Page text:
Most anglers fish in the summer below the dam to catch channel and blue cats. Three to four pounds will be your average catch with the upper limits around 10 pounds. Flatheads up to 80 pounds are caught occasionally.

The cats will be along then Tennessee River channel and below Watts Bar Dam in the lake’s headwaters. Copeland says there is a special catfish area below Watts Bar Dam at the lock chamber’s discharge tubes. Anglers drift over these trying to catch the cats holding inside. They will be in the crevices next to the tubes, in the rocks and under ledges.

There is a ramp on the east side of the tailwaters south of Peakland and one up Sewee Creek on Decatur Watts Bar Road; the next ramp is 13 miles downstream at Cotton Port Marina west of Goodfield.

On the lake proper, catfish will be in the places where you would expect to find bass. In fact, catfish are as, if not more structure and cover oriented than bass. Locate humps along the main channel with your sonar and fish for cats like you would bass except for your choice of bait. Nightcrawlers, stinkbaits and cut shad fished on the channel side of the humps should put you in the money.

Also the junction of a good sized creek with the main river channel is usually a good spot. Cast your bait downstream of the mouth. There is usually an eddy, even if it’s a slow one, that forms here and concentrates fish food. If you don’t get bit here, move upstream of the mouth and try again. If this doesn’t prove satisfactory, start working your bait along the bottom down into the main channel. If you don’t hook up this way, then you are probably fishing on “one of those days when you can’t buy a bite.”

If you’re looking for cats that have more heft, fish the mouths of Wolftever Creek, Dallas Bay, Soddy Creek and Sale Creek, and, of course, the Hiwassee River – it surrendered the state record flathead.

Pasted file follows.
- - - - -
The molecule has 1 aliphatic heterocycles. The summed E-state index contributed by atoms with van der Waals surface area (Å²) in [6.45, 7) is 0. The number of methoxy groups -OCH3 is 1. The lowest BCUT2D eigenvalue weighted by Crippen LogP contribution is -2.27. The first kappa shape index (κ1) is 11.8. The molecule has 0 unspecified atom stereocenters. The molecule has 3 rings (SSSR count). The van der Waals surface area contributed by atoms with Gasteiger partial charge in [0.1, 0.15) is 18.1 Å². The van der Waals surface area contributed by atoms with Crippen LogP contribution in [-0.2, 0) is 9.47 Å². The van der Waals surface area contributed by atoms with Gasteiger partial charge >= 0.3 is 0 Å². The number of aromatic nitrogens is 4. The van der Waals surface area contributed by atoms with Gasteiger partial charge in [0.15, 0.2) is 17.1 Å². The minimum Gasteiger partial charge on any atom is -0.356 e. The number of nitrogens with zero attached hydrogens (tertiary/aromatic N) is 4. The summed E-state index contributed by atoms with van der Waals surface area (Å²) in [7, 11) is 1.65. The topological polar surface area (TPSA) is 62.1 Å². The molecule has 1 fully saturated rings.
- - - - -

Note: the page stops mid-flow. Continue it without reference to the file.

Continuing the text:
“PERCY PRIEST is under utilized for catfish, “says fisheries biologist Doug Pelren of TWRA Region II. He adds that the most sought after catfish is the channel cat. TWRA has been stocking the blue catfish in Priest and they have been doing very well.

“Blue cats prefer big rivers, and reservoirs with moving water. The channel cat prefers calmer waters. The flathead likes deep water and rivers,” says Pelren.

In August the best places to fish in Priest will be the rocks at night. The banks that have chunk rock running shallow to deep will offer you the best catfishing. Also fish the rip-rap at the dam and Hobson Pike Bridge, the bluffs, and logs.

OLD HICKORY (the only lake in this report that has a catfish guide) is finally being recognized for its catfishery. Donny Hall of Nashville (615-383-4464) began guiding for Cumberland River cats several years ago. He fishes the tailwaters to the upper end of Old Hickory. He claims the Cumberland River has the next world record catfish – and he may have had it on for over an hour. Since then he switched from 80-pound test line to 130-test.

Last summer he took a client from New York to one of his hot spots and the client caught a 57-pound flathead. He guides for cats year-round.

Doug Pelren has been saying for years that catfish have not been pursued enough by anglers and there are a great many big ones out there waiting for the right bait. All it takes is a little effort to catch these plentiful fish, less effort than it takes to catch bass.

You have to catch bait first but Donny does it without a casting net. He uses a light-weight spinning outfit with a Piscator Rig for catching skipjacks. It’s about three feet long with five drop-flies along its length. These flies are much like a fly fisherman uses. A 1/8-ounce bell sinker is attached to the bottom of the rig to add weight for casting – heavier weights can be added to go deeper or to cast into strong current.

The rig is cast into and behind the boils below Old Hickory Dam, often catching three to five skipjack per cast. You reel in a stringer of fish, not just one.

After catching about 30 baitfish and putting them on ice, Donny starts fishing a couple of spots along the lock wall. The baitfish are cut into chunks and threaded on 7/0 Gamakatsu Kahle hooks.

After fishing these spots, he goes through the lock to fish the edge of the Cumberland channel drops from an anchored position. He casts out four lines. The first bite usually comes within a few minutes. He ranks catfish as “dinks” (less than five pounds), “deck slammers” (from five to 15 pounds and “ease-me-downs” (heavier than 15 pounds).

Your best chance for catching the ease-me-downs are in the main lake along the channel, bluffs, at creek mouth junctions, heads and tails of islands, and humps during the day. As in most waters, bigger cats hang out at the base of bluffs. At night they move up the water column to feed top of the drops and on the flats.